The legislative push to add digital wagering could make New York the largest US sports betting market if properly structured, according to a PlayNY white paper.

The State of New York Sports Betting: An Examination of the Forces Shaping the Market,’ authored by analysts Eric Ramsey, Dustin Gouker, and Matthew Kredell, suggests that the state has lost of millions of dollars in revenue since retail betting launched in July 2019.

According to research, an open market could draw $37bn in bets, more than $2.5bn in operator revenue, and more than $300m in tax revenue over the first four years after launching online sports betting. 

However, it is added that a closed market could draw $7.5bn in bets and $750m in revenue, but $375m in revenue for the state.

“New York is a complex market, but one that the entire US gaming industry is watching intently,” said Ramsey. “There are so many factors at play in the charge to regulate online sports betting, including Governor Andrew Cuomo’s political fate.”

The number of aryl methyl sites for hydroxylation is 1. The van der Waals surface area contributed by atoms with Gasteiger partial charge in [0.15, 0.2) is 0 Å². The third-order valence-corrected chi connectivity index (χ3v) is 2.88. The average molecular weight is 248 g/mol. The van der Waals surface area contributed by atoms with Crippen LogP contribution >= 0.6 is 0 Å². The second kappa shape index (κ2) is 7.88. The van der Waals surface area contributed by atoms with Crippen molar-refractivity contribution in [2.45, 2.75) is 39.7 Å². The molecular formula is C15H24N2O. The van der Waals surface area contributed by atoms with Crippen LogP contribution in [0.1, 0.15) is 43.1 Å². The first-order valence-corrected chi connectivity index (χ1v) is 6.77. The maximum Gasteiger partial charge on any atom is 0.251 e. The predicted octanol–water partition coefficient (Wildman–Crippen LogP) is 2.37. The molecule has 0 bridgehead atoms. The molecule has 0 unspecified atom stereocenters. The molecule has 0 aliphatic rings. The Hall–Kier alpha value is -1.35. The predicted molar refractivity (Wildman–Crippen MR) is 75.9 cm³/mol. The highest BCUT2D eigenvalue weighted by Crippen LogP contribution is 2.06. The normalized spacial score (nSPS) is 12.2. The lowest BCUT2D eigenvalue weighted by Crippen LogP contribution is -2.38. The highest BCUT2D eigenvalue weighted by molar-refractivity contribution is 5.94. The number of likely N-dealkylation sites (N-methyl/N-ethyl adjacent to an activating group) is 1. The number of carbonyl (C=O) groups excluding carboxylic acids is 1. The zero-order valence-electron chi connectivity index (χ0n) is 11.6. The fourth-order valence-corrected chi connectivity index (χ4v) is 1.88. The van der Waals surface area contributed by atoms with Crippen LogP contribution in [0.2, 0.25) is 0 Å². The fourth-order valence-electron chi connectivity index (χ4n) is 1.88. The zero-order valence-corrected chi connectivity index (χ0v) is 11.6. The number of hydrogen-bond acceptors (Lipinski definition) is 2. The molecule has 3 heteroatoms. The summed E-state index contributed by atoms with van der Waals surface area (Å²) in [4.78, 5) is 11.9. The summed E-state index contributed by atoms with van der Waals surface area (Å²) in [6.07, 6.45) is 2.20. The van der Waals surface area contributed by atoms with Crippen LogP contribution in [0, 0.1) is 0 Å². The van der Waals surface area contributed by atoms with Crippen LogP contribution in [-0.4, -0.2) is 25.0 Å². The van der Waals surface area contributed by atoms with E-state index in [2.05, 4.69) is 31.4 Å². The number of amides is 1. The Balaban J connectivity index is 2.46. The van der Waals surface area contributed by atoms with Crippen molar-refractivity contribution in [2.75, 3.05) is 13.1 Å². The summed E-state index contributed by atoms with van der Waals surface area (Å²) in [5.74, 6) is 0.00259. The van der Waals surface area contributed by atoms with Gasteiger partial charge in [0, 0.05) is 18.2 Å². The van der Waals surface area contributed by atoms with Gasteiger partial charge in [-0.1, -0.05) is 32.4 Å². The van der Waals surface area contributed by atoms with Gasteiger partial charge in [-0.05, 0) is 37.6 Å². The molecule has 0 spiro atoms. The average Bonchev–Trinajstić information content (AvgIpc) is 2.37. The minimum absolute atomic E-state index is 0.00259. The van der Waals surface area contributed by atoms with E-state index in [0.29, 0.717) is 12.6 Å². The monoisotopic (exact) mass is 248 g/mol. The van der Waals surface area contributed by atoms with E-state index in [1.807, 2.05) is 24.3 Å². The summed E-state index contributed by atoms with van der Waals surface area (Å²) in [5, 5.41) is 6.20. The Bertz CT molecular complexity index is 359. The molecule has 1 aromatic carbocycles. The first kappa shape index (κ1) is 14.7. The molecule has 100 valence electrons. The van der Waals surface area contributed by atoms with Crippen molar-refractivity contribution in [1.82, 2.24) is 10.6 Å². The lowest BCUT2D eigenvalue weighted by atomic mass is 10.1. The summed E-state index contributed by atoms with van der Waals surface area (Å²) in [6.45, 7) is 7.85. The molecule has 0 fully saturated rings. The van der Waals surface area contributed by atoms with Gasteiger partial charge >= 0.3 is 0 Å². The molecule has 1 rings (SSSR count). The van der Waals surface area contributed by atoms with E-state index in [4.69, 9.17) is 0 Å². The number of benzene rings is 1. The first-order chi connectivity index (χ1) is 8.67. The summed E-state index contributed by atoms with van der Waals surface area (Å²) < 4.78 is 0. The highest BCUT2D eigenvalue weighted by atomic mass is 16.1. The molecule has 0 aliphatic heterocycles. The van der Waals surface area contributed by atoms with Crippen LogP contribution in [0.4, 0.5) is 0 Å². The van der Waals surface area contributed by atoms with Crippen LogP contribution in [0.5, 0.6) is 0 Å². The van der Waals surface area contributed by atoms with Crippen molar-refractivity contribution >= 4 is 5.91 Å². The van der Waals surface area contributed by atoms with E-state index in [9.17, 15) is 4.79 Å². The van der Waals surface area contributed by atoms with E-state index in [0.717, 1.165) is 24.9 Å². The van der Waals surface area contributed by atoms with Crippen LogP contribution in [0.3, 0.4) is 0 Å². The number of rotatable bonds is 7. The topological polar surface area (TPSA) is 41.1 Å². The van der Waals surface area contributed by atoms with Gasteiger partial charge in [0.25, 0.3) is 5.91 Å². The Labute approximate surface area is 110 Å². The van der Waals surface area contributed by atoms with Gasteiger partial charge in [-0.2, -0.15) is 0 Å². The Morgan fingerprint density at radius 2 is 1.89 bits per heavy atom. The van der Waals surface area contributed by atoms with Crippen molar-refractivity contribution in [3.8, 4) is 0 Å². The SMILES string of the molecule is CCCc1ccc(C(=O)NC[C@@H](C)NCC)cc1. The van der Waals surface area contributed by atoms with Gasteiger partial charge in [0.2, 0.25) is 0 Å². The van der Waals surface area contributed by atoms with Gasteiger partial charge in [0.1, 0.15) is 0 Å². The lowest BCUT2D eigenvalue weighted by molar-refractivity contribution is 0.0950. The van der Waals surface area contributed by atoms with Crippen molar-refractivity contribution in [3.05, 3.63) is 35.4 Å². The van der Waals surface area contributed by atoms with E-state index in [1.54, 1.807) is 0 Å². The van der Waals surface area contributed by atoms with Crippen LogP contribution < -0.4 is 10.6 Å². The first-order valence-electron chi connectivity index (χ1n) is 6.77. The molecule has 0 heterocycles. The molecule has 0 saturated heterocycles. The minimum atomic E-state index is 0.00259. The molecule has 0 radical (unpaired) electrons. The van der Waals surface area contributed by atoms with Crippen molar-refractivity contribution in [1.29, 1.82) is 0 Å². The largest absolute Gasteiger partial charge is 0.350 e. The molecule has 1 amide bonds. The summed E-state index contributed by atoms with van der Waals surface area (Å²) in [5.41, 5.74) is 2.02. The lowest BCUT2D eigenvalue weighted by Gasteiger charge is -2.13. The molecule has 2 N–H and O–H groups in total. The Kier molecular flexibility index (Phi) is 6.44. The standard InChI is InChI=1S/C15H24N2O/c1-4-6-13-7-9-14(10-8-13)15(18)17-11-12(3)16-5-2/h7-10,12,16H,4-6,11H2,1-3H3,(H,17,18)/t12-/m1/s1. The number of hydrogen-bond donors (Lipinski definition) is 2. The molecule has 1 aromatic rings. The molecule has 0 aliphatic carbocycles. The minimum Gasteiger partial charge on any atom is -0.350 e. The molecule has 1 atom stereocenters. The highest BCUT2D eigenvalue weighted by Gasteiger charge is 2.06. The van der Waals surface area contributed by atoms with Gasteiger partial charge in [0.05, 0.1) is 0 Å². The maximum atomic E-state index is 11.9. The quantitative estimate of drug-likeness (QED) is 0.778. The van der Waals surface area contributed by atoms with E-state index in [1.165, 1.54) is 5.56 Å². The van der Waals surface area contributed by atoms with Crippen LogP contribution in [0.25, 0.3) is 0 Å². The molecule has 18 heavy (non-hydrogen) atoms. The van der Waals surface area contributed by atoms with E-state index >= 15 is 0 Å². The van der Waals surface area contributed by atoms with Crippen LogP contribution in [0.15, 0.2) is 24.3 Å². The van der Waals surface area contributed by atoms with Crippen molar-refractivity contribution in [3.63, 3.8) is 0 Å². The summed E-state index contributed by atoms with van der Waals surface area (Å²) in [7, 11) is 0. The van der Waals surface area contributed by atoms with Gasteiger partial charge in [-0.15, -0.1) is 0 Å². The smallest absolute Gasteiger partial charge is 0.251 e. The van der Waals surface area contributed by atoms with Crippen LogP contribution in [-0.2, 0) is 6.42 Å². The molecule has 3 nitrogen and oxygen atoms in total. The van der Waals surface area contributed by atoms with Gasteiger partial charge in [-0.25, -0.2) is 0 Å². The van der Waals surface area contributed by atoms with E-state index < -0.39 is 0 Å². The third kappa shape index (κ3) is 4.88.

The debate on whether to legalise online sports betting and how to structure the regulations around it remains ongoing, with a resolution, at least for this year, possible during the spring. 

Though it is warned that much could change before that happens, with two major factions having developed in the debate of how to structure online gambling.

One, supporting an open market that would invite multiple private operators to compete in the state, is led by Assemblymember James Gary Pretlow and Senator Joseph Addabbo Jr. 

The other, a state monopoly model with which New York captures the lion’s share of revenue by contracting with a single sportsbook operator, is a move championed by Cuomo.

“The bottom line is we believe an open market will offer broader benefits for the state and its residents,” added Gouker. “But a closed market should produce more revenue for the state, and that is tempting for policymakers.”